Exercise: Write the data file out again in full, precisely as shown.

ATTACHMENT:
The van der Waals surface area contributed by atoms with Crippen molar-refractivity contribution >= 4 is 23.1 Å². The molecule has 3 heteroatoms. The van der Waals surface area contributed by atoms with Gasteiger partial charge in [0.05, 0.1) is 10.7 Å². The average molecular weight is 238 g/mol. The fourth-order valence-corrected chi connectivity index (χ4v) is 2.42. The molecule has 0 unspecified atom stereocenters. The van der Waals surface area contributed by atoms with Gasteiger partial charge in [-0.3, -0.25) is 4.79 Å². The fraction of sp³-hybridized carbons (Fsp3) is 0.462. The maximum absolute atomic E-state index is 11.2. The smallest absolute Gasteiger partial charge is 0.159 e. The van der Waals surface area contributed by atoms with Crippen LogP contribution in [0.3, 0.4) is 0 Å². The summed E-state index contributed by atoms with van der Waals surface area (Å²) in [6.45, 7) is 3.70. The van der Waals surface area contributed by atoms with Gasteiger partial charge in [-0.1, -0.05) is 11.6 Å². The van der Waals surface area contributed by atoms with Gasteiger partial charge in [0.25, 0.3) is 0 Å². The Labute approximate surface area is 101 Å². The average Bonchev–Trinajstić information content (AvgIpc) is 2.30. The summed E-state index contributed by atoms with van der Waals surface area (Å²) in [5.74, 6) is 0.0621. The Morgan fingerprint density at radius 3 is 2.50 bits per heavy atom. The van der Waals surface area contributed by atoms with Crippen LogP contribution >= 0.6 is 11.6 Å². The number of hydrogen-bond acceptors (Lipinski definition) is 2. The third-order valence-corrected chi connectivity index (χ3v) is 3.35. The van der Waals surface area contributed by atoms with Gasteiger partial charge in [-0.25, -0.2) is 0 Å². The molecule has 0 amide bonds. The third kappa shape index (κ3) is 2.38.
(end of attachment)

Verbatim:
The van der Waals surface area contributed by atoms with Crippen molar-refractivity contribution >= 4 is 23.1 Å². The molecule has 3 heteroatoms. The van der Waals surface area contributed by atoms with Gasteiger partial charge in [0.05, 0.1) is 10.7 Å². The average molecular weight is 238 g/mol. The fourth-order valence-corrected chi connectivity index (χ4v) is 2.42. The molecule has 0 unspecified atom stereocenters. The van der Waals surface area contributed by atoms with Gasteiger partial charge in [-0.3, -0.25) is 4.79 Å². The fraction of sp³-hybridized carbons (Fsp3) is 0.462. The maximum absolute atomic E-state index is 11.2. The smallest absolute Gasteiger partial charge is 0.159 e. The van der Waals surface area contributed by atoms with Crippen LogP contribution in [0.3, 0.4) is 0 Å². The summed E-state index contributed by atoms with van der Waals surface area (Å²) in [6.45, 7) is 3.70. The van der Waals surface area contributed by atoms with Gasteiger partial charge in [-0.1, -0.05) is 11.6 Å². The van der Waals surface area contributed by atoms with Gasteiger partial charge in [0.25, 0.3) is 0 Å². The Labute approximate surface area is 101 Å². The average Bonchev–Trinajstić information content (AvgIpc) is 2.30. The summed E-state index contributed by atoms with van der Waals surface area (Å²) in [5.74, 6) is 0.0621. The Morgan fingerprint density at radius 3 is 2.50 bits per heavy atom. The van der Waals surface area contributed by atoms with Crippen LogP contribution >= 0.6 is 11.6 Å². The number of hydrogen-bond acceptors (Lipinski definition) is 2. The third-order valence-corrected chi connectivity index (χ3v) is 3.35. The van der Waals surface area contributed by atoms with Gasteiger partial charge in [-0.25, -0.2) is 0 Å². The molecule has 0 amide bonds. The third kappa shape index (κ3) is 2.38.